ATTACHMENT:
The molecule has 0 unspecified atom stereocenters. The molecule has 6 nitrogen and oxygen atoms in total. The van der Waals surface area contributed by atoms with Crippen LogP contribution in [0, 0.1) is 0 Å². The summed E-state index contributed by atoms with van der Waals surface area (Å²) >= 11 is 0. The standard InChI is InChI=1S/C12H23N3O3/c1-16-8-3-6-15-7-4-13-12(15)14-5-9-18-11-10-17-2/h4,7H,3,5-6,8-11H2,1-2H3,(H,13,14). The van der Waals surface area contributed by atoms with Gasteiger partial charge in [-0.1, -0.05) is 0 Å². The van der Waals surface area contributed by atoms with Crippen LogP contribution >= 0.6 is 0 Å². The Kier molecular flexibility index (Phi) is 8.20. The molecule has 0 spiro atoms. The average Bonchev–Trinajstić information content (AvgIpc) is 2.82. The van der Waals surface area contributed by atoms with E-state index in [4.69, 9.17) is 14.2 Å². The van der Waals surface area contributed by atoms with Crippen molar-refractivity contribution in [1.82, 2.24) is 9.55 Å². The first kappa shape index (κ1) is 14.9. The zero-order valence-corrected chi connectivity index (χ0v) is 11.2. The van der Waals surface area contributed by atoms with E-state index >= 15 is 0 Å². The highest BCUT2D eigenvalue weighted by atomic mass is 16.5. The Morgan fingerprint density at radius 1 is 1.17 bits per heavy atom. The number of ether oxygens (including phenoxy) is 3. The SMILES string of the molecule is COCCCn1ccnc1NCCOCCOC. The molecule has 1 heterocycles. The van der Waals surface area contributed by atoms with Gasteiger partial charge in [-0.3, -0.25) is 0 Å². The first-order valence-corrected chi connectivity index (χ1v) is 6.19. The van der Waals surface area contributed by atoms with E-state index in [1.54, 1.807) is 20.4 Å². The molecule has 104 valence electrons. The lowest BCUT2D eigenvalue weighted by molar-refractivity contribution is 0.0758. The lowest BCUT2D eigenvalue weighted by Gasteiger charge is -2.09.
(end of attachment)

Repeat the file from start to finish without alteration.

The molecule has 0 unspecified atom stereocenters. The molecule has 6 nitrogen and oxygen atoms in total. The van der Waals surface area contributed by atoms with Crippen LogP contribution in [0, 0.1) is 0 Å². The summed E-state index contributed by atoms with van der Waals surface area (Å²) >= 11 is 0. The standard InChI is InChI=1S/C12H23N3O3/c1-16-8-3-6-15-7-4-13-12(15)14-5-9-18-11-10-17-2/h4,7H,3,5-6,8-11H2,1-2H3,(H,13,14). The van der Waals surface area contributed by atoms with Gasteiger partial charge in [-0.1, -0.05) is 0 Å². The van der Waals surface area contributed by atoms with Crippen LogP contribution >= 0.6 is 0 Å². The Kier molecular flexibility index (Phi) is 8.20. The molecule has 0 spiro atoms. The average Bonchev–Trinajstić information content (AvgIpc) is 2.82. The van der Waals surface area contributed by atoms with E-state index in [4.69, 9.17) is 14.2 Å². The van der Waals surface area contributed by atoms with Crippen molar-refractivity contribution in [1.82, 2.24) is 9.55 Å². The first kappa shape index (κ1) is 14.9. The zero-order valence-corrected chi connectivity index (χ0v) is 11.2. The van der Waals surface area contributed by atoms with E-state index >= 15 is 0 Å². The highest BCUT2D eigenvalue weighted by atomic mass is 16.5. The Morgan fingerprint density at radius 1 is 1.17 bits per heavy atom. The number of ether oxygens (including phenoxy) is 3. The SMILES string of the molecule is COCCCn1ccnc1NCCOCCOC. The molecule has 1 heterocycles. The van der Waals surface area contributed by atoms with Gasteiger partial charge in [-0.3, -0.25) is 0 Å². The first-order valence-corrected chi connectivity index (χ1v) is 6.19. The van der Waals surface area contributed by atoms with E-state index in [1.54, 1.807) is 20.4 Å². The molecule has 104 valence electrons. The lowest BCUT2D eigenvalue weighted by molar-refractivity contribution is 0.0758. The lowest BCUT2D eigenvalue weighted by Gasteiger charge is -2.09.